To Northampton… and beyond
White Mills Marina to Gayton Junction: 13 miles, 25 locks
Many boaters have spoken highly about White Mills Marina – and two nights moored there were no disappointment. This marina is less than ten years old and facilities are all of a high standard. There’s a café where the Captain couldn’t resist sampling his second only cooked breakfast of the cruise
– and good it was too. Boaters can book use of the washing machine and dryer, pontoons are secured and there is a pleasant campsite behind the buildings. An interesting feature was the number of “fat” boats moored against the pontoons – and Tuesday morning’s departure was delayed by a few minutes while a residential Dutch barge style boat was moved from its mooring to the pump out point… As for excitement, well there was a boat sinking – that is, a cruiser that sank at its moorings and there was much pumping activity to get it afloat again.
Eight locks and 8 miles remained between White Mills and Northampton.
Whiston was the first lock, the third one whose closure had delayed Cleddau’s upstream progress. The lock was shared with Bring me Sunshine, a hybrid diesel and electric boat, with very fine tomato plants on its bow.
It was not far now to Northampton – unkempt gypsy horses, the boats and huts of a Boat Club and the flood barriers of the Northampton Washlands ahead. There is a floating pontoon inside the Washlands barrier, available for summer usage but a place of refuge in time of flood. Late afternoon with a squish and a squash, stern well back into the reeds, space was made for nb Fantastica. (“We saw you at Godmanchester” said one of Fantastica’s crew members.)
A walk along the flood bank reveals a vast flood reservoir into which excess flood water can be directed. At Easter 1998 severe flooding devastated the town, since which major flood prevention structures have been installed along with investment in advance warning systems.
It was a calm sunny morning on Wednesday when Cleddau and Fantastica set off for the final 3 miles to Northampton. Through the Washlands barrage (gate lifted) for the last three locks to Northampton, all of them described in the Imray Nene Guide as having “pointing doors at each end”. These three locks have gates similar to those on the Grand Union Canal, with paddles at upper and lower ends operated by a windlass.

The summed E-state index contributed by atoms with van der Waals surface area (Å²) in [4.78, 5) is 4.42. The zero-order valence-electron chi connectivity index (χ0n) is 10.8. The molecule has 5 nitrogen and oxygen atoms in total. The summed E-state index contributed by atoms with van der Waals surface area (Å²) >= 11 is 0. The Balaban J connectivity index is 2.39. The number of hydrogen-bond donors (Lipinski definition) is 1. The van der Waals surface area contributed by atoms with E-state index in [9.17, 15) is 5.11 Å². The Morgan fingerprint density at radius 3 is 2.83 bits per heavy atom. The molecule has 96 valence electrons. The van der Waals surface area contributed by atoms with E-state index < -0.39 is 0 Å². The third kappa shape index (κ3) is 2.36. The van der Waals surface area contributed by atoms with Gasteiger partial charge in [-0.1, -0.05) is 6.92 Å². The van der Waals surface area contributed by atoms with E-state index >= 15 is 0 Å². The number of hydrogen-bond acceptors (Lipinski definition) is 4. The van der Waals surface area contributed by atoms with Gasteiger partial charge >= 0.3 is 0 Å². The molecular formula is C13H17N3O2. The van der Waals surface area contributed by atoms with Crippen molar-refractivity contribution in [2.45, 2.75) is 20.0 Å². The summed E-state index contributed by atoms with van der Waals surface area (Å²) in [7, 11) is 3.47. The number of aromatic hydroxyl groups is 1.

Under the A45 – only from the river would you see this (politically inspired?) message. There are pylons – and the smart buildings of the new riverside campus of the University of Northampton
When here in 2018 Northampton Museum was closed for redevelopment. A lock-side conversation had recommended the Museum, especially the Shoe Gallery. There is a long history of shoe-making in Northampton and in the surrounding area. Who knew that there are thought to be 11 basic shoe styles… (see Shoe note below for list)
Elsewhere the Museum has an Art and Sculpture Gallery as well as two history galleries. Gaining access to Northampton by river – and later by canal – was woven into the history of the local industries.
The Great Fire of Northampton (September 1675) was devastating but the buildings of the rebuilt town exude wealth and importance. The civic church, All Saints’, (constructed in the style of Sir Christopher Wren’s London churches) was consecrated in 1680 and is now Grade 1 listed. The exterior of mellow stone and the fine portico is preparation for the glorious colour and rich decoration inside. Outside floral tributes, many with personal messages of condolence, had been left in memory of Queen Elizabeth II.
As a visitor to Northampton two things perplexed:1) regional railway station names attached to railings in the university district, and: 2) the number of electric scooters apparently abandoned on the streets (though far greater numbers were spotted similarly away from any scooter park or docking station in Wellingborough). Overall, are these scooters a benefit to the community…?
There are 17 locks up the Northampton Arm to the Grand Union Canal at Gayton. “You don’t need to do it on your own,” Cheshire Mum insisted, “we can help you…”And so it came to pass that after a Cleddau crew departure of 0910 from Northampton, (along 3 weedy miles and up 4 locks) Cheshire Mum and Techno Son-in-Law appeared, spot on time at the liaison point above Wootton Lock, having started by car from Macclesfield at 0830…
Cleddau had struggled through the weedy pounds, past some fire-charred hedging, past a beady-eyed heron, past the iconic National Lift Tower, past well-tended parkland and nearer to the “thick of the flight”.
Techno Son-in-Law of course had his recent gadget, a drone, which he was determined to use. (See drone film link here).
And by 1pm Cleddau was at Top Lock, 98 feet above the River Nene, now with only 17½ miles, 7 broad locks , 7 narrow locks – and 1 tunnel to go before finally tying up in Crick Marina. After a picnic lunch the Cheshire Two headed back to Macclesfield, to find Friday traffic heavy – and the Cheshire One reeling after her first full week of sixth form and a heavy homework load… :
Shoe note: 11 styles of shoe: 1) Oxford; 2) Monk shoe; 3) Trainer; 4) Clog; 5) Boot; 6) Court shoe; 7) Derby; 8) Sandal; 9) Bar shoe; 10) Mule; 11) Moccasin
FOOTNOTE: Cleddau is heading to Crick Marina in Northamptonshire for a winter mooring. Miles and locks still to go to Crick: 17½ miles, 14 locks
2022 Monkton Moments*– 11
(Monkton Moment*- a reference to / recognition of Cleddau’s Pembrokeshire connections)